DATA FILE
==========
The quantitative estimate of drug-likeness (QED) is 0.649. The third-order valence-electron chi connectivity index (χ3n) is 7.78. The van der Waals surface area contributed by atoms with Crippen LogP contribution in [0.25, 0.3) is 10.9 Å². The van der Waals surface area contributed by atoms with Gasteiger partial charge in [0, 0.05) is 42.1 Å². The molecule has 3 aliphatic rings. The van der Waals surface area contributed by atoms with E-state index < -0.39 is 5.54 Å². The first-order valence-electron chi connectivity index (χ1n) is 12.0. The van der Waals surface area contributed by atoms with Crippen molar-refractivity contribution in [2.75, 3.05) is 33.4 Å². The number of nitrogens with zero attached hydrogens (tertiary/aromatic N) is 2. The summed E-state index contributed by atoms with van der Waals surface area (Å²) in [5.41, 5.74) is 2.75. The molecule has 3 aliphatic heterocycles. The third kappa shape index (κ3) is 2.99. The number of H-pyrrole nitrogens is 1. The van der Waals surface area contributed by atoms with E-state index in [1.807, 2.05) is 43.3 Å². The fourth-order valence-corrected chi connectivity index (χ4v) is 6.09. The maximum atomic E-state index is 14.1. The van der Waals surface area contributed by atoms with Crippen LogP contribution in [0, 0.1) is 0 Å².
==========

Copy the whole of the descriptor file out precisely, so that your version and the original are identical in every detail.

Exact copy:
The quantitative estimate of drug-likeness (QED) is 0.649. The third-order valence-electron chi connectivity index (χ3n) is 7.78. The van der Waals surface area contributed by atoms with Crippen LogP contribution in [0.25, 0.3) is 10.9 Å². The van der Waals surface area contributed by atoms with Gasteiger partial charge in [0, 0.05) is 42.1 Å². The molecule has 3 aliphatic rings. The van der Waals surface area contributed by atoms with E-state index < -0.39 is 5.54 Å². The first-order valence-electron chi connectivity index (χ1n) is 12.0. The van der Waals surface area contributed by atoms with Crippen molar-refractivity contribution in [2.75, 3.05) is 33.4 Å². The number of nitrogens with zero attached hydrogens (tertiary/aromatic N) is 2. The summed E-state index contributed by atoms with van der Waals surface area (Å²) in [5.41, 5.74) is 2.75. The molecule has 3 aliphatic heterocycles. The third kappa shape index (κ3) is 2.99. The number of H-pyrrole nitrogens is 1. The van der Waals surface area contributed by atoms with E-state index in [1.807, 2.05) is 43.3 Å². The fourth-order valence-corrected chi connectivity index (χ4v) is 6.09. The maximum atomic E-state index is 14.1. The van der Waals surface area contributed by atoms with Crippen LogP contribution in [0, 0.1) is 0 Å².